Religious Liberalism
Saturday, November 04, 2006
For some reason, I was dreaming about Iraq on Friday night.

It seems to me that certain streams of Islam are totally incompatible with liberal democracy (no surprise there). The question Western societies have (and Iraq too) is how to deal with these streams of Islam. If their Imams call for murder (or their flock participates in it), then they can be arrested - but that is often too little too late. The Imams from these groups know it, and so know how to say what they want to say while dancing around these rules. I know it sounds a little radical, but I wouldn't mind extending the limits on speech and religion in this case. I would argue that any church that preaches certain illiberal concepts (primarily unequal rights for different classes of citizens) ought to be censored in some way.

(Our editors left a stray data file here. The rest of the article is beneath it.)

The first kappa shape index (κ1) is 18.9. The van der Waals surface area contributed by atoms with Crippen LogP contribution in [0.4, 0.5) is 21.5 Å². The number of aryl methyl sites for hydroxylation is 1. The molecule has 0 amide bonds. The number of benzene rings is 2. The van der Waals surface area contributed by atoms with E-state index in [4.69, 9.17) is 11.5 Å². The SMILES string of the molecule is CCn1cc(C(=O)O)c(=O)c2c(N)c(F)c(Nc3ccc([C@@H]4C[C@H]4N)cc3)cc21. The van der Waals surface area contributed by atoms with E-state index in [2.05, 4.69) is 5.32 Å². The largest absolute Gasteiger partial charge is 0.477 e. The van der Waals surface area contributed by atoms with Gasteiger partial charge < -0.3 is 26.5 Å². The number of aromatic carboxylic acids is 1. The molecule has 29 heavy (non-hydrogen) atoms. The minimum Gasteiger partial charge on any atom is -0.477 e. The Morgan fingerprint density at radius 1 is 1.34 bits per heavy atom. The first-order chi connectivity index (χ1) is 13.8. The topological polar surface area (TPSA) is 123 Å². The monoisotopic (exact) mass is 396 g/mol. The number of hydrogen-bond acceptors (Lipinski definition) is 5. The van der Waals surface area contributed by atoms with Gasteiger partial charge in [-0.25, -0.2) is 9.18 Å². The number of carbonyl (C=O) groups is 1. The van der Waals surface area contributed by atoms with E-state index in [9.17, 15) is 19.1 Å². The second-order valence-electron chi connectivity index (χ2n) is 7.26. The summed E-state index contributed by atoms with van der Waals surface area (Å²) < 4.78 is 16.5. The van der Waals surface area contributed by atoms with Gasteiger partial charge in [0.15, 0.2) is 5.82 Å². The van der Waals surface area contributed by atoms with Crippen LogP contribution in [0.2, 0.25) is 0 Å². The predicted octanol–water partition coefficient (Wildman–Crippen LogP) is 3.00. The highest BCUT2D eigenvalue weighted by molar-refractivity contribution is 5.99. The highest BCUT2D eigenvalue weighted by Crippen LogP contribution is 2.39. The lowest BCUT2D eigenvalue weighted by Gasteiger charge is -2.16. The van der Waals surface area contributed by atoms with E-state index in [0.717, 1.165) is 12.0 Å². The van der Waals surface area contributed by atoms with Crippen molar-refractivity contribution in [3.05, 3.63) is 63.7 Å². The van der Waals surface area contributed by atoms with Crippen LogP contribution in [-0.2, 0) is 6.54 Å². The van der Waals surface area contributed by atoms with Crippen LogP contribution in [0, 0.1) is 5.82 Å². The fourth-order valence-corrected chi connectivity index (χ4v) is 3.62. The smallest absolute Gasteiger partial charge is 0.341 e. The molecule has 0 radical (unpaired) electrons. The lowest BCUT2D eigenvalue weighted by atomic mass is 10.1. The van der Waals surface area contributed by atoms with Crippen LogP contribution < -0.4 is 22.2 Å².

You can then put a cap on radical groups, like the Muslim Brotherhood and its many children, while allowing other streams to grow and succeed.

There are two sides to the separation of church and state. In the US, the state can't have any involvement in churches. But isn't it reasonable to say that the church ought not try to fundamentally change the liberal nature of the state?



A religious liberal is committed both to his or her religion and to the belief that governments are established primarily for the protection of individual liberty and human rights.

Chana is the academic who wrote Liberty, G-d's Gift to Humanity, Joseph relates the ideas to current events and discussions.

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